Oncology and Therapy

, Volume 4, Issue 2, pp 183–187 | Cite as

Living with Cancer: Through the Eyes of the Patient and the Physician

  • José Manuel Vigo
  • Paula Jiménez FonsecaEmail author
  • Caterina Calderon
  • Alberto Carmona-Bayonas
  • Enrique Grande
Open Access
Part of the following topical collections:
  1. Patient and Physician Perspectives


This article is co-authored by a patient with colon cancer and his treating oncologist, who interact at two different levels: the instrumental and the emotional and affective one. The patient relates in detail his personal experiences struggling with cancer, including his fears, expectations, purposes, and attitudes through the most important events in the evolution of his illness. The professional reflects how patient-based communication and shared decision-making impact on quality of life and coping with cancer.


Cancer Coping Patient experience Quality of life Shared decision-making 

The Patient’s Experience

In the following lines, I will attempt to show how I feel and what my expectations and needs are as a patient living with incurable cancer.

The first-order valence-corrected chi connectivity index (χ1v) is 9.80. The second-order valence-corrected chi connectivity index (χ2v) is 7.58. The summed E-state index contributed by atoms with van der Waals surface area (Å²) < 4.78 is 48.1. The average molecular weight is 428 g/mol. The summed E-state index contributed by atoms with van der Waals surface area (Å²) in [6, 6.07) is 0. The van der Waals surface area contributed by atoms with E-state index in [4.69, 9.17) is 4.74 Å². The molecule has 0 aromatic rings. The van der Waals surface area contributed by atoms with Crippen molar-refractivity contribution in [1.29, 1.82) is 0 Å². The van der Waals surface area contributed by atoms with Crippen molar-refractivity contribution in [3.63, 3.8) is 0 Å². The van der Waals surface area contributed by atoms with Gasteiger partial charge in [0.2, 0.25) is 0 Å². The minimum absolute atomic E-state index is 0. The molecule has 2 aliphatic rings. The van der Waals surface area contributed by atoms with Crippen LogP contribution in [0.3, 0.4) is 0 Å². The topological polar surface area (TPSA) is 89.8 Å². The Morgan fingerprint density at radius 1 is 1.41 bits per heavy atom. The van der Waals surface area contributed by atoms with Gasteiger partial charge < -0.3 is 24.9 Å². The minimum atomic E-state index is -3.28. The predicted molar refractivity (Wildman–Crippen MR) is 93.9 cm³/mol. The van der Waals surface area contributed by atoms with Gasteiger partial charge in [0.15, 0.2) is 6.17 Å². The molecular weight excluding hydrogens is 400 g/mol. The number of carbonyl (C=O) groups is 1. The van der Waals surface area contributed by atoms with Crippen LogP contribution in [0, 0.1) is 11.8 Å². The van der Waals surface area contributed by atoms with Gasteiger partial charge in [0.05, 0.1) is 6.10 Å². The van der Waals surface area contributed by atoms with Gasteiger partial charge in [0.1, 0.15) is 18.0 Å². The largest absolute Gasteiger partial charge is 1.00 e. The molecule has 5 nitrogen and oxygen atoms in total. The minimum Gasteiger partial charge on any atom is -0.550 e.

I am a 57-year-old man, a businessman, social drinker, and I smoke one pack of cigarettes per day with long periods of not smoking. I cannot recall having had any kind of illness during my life except for the odd flu.

My first symptoms appeared when, during my daily commute to work, I had to stop the car for some minutes, because of pain in my legs that was all but unbearable. At first I thought it might be an episode of temporary lumbago, so I decided not to go to the doctor. During the following weeks, other symptoms appeared along with the previous ones: I had to get up two or three time a night to urinate small amounts and later I had constipation and bloody mucous in my feces. With these symptoms, I started to read and consult different sources on the Internet and concluded that I had a serious illness—in fact, I was sure that I had colon cancer.

I consulted a private physician and told him about my symptoms and suspicions. A colonoscopy was performed that detected a tumor that filled 70% of the lumen of the colon. The subsequent biopsy confirmed that it was adenocarcinoma of the colon.

While it may seem strange, the diagnosis did not discourage me; just the opposite. I was so convinced that my concerns were now focused on finding solutions. I think that with a disease like this one, you derive your serenity and high spirits from information. I believe that the patient who is knowledgeable about their illness can help their doctor in the treatment process by maintaining a sensible dialogue with them. Knowing what causes the symptoms, no matter how serious the disease is, provides a certain peace of mind and strength to fight. For sure, during the first days, I wondered why this had happened to me and I was invaded by fear.

Once all the tests were complete, the scanner confirmed the presence of liver lesions and possible peritoneal tumor implants.